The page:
• To determine Arm’s Length price, various adjustments are made to initial transaction value.
  • Since these adjustments are not factored in the initial price of the transaction, an additional GST liability may arise in case of subvention payments.

4. Possible solution to contradiction in valuation under GST and Transfer Pricing 

  • Keeping in mind the challenges mentioned above, it is quite natural to ask “how to resolve these issues?”. Well, according to analysts, the indirect tax system is time-bound as a time of supply, and undervaluation regulations play a significant part in price computation.
  • Relief to taxpayers is since three years, the tax department has been working hard to settle transfer pricing difficulties by signing Advance Pricing Agreements (APA) with multinationals.

4.1 Advance Price Agreements (“APA”)

  • As per OECD transfer pricing guidelines, APA (or arrangements) is an arrangement that determines, in advance of controlled transactions, an appropriate set of criteria for the determination of the transfer pricing for those transactions over a fixed period. 
  • In other words, an APA is an agreement between board and taxpayer/ any person for determining ALP for specifying the manner of determining ALP in relation to international transaction.
  • Section 92CC of income tax act, 1961 enables the board to enter into APA with any person for determining ALP or manner of determining ALP in relation to international transaction.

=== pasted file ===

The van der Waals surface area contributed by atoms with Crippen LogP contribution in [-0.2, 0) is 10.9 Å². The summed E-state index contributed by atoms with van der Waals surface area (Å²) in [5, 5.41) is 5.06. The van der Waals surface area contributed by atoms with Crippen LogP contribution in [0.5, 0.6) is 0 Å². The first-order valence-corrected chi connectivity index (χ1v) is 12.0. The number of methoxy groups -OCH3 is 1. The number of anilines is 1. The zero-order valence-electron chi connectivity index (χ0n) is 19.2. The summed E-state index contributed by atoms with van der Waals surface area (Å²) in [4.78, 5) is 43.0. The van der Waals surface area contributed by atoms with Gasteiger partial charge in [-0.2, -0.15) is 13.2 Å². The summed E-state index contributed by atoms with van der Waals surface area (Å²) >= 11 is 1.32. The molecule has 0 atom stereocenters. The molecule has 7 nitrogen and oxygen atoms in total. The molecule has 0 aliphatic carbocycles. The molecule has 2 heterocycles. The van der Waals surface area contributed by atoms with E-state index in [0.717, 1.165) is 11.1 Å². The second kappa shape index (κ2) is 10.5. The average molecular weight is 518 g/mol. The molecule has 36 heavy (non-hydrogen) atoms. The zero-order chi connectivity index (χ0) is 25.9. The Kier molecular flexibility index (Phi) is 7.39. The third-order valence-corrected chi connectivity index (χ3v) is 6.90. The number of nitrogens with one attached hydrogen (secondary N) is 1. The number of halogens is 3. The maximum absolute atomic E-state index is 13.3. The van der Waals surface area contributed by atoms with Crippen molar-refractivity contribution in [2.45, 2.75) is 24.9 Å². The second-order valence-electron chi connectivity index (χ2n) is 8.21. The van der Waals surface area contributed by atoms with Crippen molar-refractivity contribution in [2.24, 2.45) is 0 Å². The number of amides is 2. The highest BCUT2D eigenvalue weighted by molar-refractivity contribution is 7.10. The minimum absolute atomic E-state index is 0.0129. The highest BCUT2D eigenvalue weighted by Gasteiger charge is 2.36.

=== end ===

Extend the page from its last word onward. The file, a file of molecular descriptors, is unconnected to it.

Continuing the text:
• In all fairness to the taxpayer, a price accepted for transfer pricing by the income tax department should ideally also be accepted by the GST department considering both are central government bodies. 
  • Therefore, if a taxpayer has concluded an APA agreement on its transfer pricing policies, exposure on the GST front may be reduced to a great extent.


Every coin has two sides, so does GST and Transfer pricing combined. The possible solution to the challenges can be further explored to figure out an easier and more fruitful outcome. 

DISCLAIMER: The views expressed are strictly of the author and VJM & Associates LLP. The contents of this article are solely for informational purpose. It does not constitute professional advice or recommendation of firm. Neither the author nor firm and its affiliates accepts any liabilities for any loss or damage of any kind arising out of any information in this article nor for any actions taken in reliance thereon.

Share on facebook
Share on twitter
Share on linkedin
Share on whatsapp
Related Post
Transfer Pricing: Transactional Net Margin Method
CA. Kavit Vijay

Transfer Pricing: Transactional Net Margin Method

To simplify the process, various methods are provided under Income Tax Act for computation of Arm’s Length Price (“ALP”) and the Transactional Net Margin Method (“TNMM”) is one of such methods. This article will offer you a brief insight into what the Transactional Net Margin Method is, what is its applicability, what are the Indian regulations for it when to use it, and what are its strengths and weaknesses. 

Read More »
Transfer Pricing: Cost Plus Method
CA. Kavit Vijay

Transfer Pricing: Cost Plus Method

Under the Cost Plus Method, Arm Length Price is determined by adding profit markup to the direct and indirect cost of production incurred with respect to goods transferred or service provided. Manner of computation of ALP under Cost Plus Method is given under Rule 10B(c) of Income Tax Rules.

Read More »

V J M & Associates LLP

Contact Us